On December 13th, Robinhood went viral. Most of us know Robinhood as the commission free brokerage account we can use to buy and sell stocks for free. All of the sudden, they were rebranding themselves as a 3% interest bank account!
For those who don’t know the difference, a bank account is a place to store your money. Typically, this is with a checking or a savings account. A brokerage account on the other hand is totally different. This is an account where you can buy and sell securities like stocks and bonds. Fundamentally, they are entirely different financial services.
Here is the email Robinhood sent out to users of the platform…
Within the email, this is what they laid out…
Earn 3% on Your Money
You’ll earn 3% on all the money in your checking AND savings every year. That’s a free $240 every year for the average American family with $8,000 in the bank.
No Fees, No Commitments
Say goodbye to the sneaky fees big banks charge. Robinhood Checking & Savings has no minimums, no monthly fees, no overdraft fees, and no foreign fees. Fee free, for real.
Access 75,000 free ATMs
Access more free ATMs than with the 5 largest banks combined. Search for the nearest ATM in the app, or drop into your local 7-11, Target, Walgreens, or Costco. Cha-ching.
All in one app
Invest, manage your money, deposit checks, get 24/7 customer support, and more—all on the Robinhood app.
Supplies are limited. Update to the latest version of the Robinhood app to get early access.
It is important to note that since the circulation of this email, Robinhood has completely rebranded the service and removed all mentions of Robinhood Checking & Savings from social media. Emails, however, live on forever.
This leaves us with a number of questions. Why did Robinhood rebrand the service to Robinhood Cash Management? What was all the backlash over? Is a 3% checking account actually possible? Let’s go ahead and answer…
Robinhood 3% Checking Offer
After you clicked the email and opted in to get early access, you were added to a waiting list to get access to Robinhood Checking & Savings. Personally, I was 546,624 on that list.
Based on the initial claims from Robinhood, they were offering a 3% yield checking and savings account that was SIPC insured. Don’t worry, we will get to that later…
Typical banks are FDIC insured. The Federal Deposit Insurance Corporation is an independent agency that protects you against the loss of your insured deposits. If a bank goes insolvent and they are unable to return your deposit, you are covered by FDIC insurance. FDIC covers you on bank products like checking accounts, savings accounts and CDs up to $250,000.
SIPC insurance is entirely different. The Securities Investor Protection Corporation protects against the loss of cash and securities, such as stocks and bonds, held by a SIPC member brokerage firm. The limit of SIPC protection is $500,000, which includes a $250,000 limit for cash.
Check out this video by Graham Stephan for a great explanation…
Robinhood was aiming to offer bank accounts covered under SIPC. Since they are a brokerage firm, they believed that the cash held in customer accounts would be covered by SIPC. Turns out, they were wrong about that one… 24 hours later, the SIPC came out with a statement regarding the Robinhood 3% SIPC insured bank accounts.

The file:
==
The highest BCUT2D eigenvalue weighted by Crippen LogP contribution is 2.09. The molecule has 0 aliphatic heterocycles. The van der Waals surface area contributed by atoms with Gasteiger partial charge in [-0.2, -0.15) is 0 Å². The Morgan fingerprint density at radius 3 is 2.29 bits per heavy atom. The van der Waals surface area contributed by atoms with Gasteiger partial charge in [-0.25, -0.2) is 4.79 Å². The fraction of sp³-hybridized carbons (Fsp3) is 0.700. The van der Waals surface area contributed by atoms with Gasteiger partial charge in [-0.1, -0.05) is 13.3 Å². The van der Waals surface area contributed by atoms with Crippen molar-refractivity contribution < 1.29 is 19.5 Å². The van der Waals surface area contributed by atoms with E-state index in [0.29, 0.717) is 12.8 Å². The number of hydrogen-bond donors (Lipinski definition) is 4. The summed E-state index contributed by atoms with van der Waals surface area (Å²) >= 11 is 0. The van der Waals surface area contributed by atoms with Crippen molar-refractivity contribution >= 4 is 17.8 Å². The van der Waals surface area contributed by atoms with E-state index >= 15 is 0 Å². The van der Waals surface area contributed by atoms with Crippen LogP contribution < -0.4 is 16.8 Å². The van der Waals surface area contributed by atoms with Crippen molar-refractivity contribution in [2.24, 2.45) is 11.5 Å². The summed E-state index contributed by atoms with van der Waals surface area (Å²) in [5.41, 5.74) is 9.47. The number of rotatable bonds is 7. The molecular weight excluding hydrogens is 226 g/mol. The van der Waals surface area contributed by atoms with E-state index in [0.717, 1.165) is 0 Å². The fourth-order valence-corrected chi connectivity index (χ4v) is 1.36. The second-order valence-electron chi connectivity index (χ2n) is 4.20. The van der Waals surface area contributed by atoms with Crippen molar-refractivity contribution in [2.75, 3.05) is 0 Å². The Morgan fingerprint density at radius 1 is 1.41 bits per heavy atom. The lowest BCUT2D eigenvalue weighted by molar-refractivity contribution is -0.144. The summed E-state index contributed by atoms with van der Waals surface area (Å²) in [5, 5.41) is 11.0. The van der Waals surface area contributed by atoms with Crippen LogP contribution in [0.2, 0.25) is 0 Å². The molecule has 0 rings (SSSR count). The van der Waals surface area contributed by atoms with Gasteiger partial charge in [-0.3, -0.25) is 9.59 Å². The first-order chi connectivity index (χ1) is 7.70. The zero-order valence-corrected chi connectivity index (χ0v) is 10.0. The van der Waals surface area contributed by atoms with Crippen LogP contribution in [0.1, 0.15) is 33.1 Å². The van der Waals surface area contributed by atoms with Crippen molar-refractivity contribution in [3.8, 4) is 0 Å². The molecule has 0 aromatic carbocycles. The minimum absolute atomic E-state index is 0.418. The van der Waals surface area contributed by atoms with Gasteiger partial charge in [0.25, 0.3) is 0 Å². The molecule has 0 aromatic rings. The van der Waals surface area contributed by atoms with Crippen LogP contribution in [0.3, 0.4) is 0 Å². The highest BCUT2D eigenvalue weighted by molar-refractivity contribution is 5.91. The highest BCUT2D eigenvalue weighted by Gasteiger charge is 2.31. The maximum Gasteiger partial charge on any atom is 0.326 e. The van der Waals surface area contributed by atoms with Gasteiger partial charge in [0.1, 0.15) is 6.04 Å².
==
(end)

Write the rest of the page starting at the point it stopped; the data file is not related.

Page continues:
“SIPC protects cash that is deposited with a brokerage firm for one limited purpose … the purpose of purchasing securities,” according to a statement from SIPC President and CEO Stephen Harbeck. “Cash deposited for other reasons would not be protected,” he said in the statement. “SIPC does not protect checking and savings accounts since the money has not been deposited for a protected purpose.” – USA Today
The bottom line here is that Robinhood was looking to insure customer accounts through SIPC by using what they thought was a loophole. Since Robinhood is a brokerage firm, it seemed feasible to them that these funds would be protected under SIPC. What they missed was the fact that SIPC only protects cash deposits for the purpose of purchasing securities. These advertised Robinhood Checking & Savings account were not designed for the purchasing of securities. Based on that distinction, these accounts were not eligible for SIPC insurance.
Now, before you begin to panic and transfer your securities out of your Robinhood account it is important to note that your brokerage account with them is SIPC insured. This account is designed for the purpose of purchasing securities. The cash and securities are insured in the instance that Robinhood goes insolvent. If they lose your cash or securities, you are covered within the limits of SIPC.
So, the party is over for Robinhood. Without SIPC insurance, putting your hard earned cash into a Robinhood Checking or Savings account is extremely risky. If they ended up losing that money and going insolvent, you are out of the money.
As mentioned earlier, Robinhood has now removed all traces of the 3% bank accounts and replaced it with the label of Robinhood Cash Management. There is no information on the site other than this banner.
Robinhood struck a chord with a lot of people who are fed up with the paltry rates offered by banks today. The fact that over 800,000 people signed up for early access shows that many people are looking for better options outside of keeping your money in the bank earning an interest rate that does not keep up with inflation. We are hoping that Robinhood is able to figure out a way to offer banking solutions to customers, but for the time being it looks like this is still a fairy tale for this fintech company.